In other words, we had no ideas or policies that might excite the electorate; we were at the mercy of popularity. It is exactly this attitude that allows Lott to speak his dichotomies unchallenged.

UPDATE (1:00 p.m.): Professor David R. Jones offers his assessment of why the Republicans won. One of the big reasons has now become very clear: George W. Bush marshaled his political capital and played the role of “Campaigner-in-Chief” to near perfection.

UPDATE (5:15 p.m.): Bush continues to play his cards well by not crowing in public. From The New York Times:

Mr. Bush planned no public statements today on the election results. His reserve was meant to inject “a touch of graciousness,” as Mr. Fleischer put it, into the postelection euphoria that Republicans are feeling. Privately, White House aides said the president did not want to appear to be gloating.

November 6, 2002

Morning after numbers…

Gallup has some interesting data collected just before the election. The headline stresses that Americans were not in a mood to “throw the bums out.” The most interesting data for me involves voters’ perceptions of political parties. It seems many Americans are unconcerned about which party controls Congress. Further, this lack of concern appears most acute in young voters, citizens with incomes of less that $30,000, and citizens with moderate levels of education (high school and some college). I do not have data handy, but it seems to me that this general demographic corresponds to the type of citizen that does not read newspapers. Hmmm…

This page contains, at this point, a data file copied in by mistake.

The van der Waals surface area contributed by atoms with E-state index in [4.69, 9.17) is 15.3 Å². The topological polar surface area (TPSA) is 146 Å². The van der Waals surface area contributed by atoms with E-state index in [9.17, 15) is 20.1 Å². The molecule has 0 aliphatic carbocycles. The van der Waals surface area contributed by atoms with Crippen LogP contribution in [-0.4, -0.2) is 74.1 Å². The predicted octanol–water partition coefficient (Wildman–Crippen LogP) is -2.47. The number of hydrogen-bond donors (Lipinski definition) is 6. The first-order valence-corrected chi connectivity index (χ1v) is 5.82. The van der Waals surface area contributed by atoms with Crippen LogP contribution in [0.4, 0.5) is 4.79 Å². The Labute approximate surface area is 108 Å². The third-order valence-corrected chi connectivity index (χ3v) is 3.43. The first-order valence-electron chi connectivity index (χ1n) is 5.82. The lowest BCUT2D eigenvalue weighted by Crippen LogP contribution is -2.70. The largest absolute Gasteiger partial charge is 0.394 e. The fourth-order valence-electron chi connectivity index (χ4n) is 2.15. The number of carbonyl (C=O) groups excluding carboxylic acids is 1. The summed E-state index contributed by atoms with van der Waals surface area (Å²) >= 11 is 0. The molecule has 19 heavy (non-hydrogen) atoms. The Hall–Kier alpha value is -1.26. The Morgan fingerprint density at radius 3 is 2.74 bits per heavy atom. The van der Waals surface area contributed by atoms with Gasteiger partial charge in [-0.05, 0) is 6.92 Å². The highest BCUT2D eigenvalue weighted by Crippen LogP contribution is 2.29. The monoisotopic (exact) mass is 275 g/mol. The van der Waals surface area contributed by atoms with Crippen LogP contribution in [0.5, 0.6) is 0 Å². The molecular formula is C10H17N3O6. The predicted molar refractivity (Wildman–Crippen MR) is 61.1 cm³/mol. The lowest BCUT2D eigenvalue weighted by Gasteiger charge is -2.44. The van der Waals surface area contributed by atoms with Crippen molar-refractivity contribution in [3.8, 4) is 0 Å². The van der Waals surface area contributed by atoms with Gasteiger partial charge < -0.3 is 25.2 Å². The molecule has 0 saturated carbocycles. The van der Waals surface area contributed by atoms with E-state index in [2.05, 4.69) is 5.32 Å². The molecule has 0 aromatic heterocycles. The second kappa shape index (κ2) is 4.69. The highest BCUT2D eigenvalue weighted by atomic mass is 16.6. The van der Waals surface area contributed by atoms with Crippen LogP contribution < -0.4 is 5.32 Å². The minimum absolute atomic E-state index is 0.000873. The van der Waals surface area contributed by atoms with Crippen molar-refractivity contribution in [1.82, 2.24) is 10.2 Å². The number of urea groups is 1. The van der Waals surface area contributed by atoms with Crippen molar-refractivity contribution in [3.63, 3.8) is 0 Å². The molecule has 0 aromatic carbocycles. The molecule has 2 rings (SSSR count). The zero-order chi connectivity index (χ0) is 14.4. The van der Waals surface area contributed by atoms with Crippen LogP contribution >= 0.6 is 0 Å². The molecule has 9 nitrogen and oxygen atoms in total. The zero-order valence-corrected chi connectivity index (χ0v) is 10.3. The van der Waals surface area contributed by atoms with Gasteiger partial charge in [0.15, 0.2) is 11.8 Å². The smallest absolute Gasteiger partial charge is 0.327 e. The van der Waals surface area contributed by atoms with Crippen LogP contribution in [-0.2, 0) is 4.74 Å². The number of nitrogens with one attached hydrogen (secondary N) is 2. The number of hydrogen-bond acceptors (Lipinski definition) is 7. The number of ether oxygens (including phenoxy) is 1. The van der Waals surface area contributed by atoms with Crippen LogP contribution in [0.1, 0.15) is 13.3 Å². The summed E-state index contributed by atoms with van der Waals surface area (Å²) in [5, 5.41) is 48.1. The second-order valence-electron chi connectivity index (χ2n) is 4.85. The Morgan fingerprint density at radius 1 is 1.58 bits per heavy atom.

November 5, 2002

The answer to declining readership…

I do not know what the answer is to the problem of declining newspaper readership. But I think this review of the Boston Globe’s Ideas section by Jack Shafer presents one good possibility. Shafer says the Ideas section is written for people who like to read and assumes “that you’ve done your current events homework during the week and that you’ve set aside time to read and to think about the important stuff that the news obscured.” He contrasts this new effort with new products by the Chicago papers (Red Eye and Red Streak) that appear to be aimed at people who don’t like to read. I was a little surprised at Shafer’s conclusion:

“Ideas” isn’t the answer to the newspaper industry’s problem of declining readership, but it’s high time editors started whoring after smart people who want to read.

Well, okay, maybe it’s not the answer, but I would argue it is certainly an answer. If this catches on, perhaps newspapers could begin acting like text-based media again instead of imitating TV, which began in earnest with the appearance of USA Today.

November 5, 2002

Let campaign 2004 begin!…

Today is election day. Tomorrow begins the big show for me: the 2004 campaign for President of the United States. While I am interested in the rhetoric, propaganda, and spin of politics and journalism in general, my political focus is on the presidency.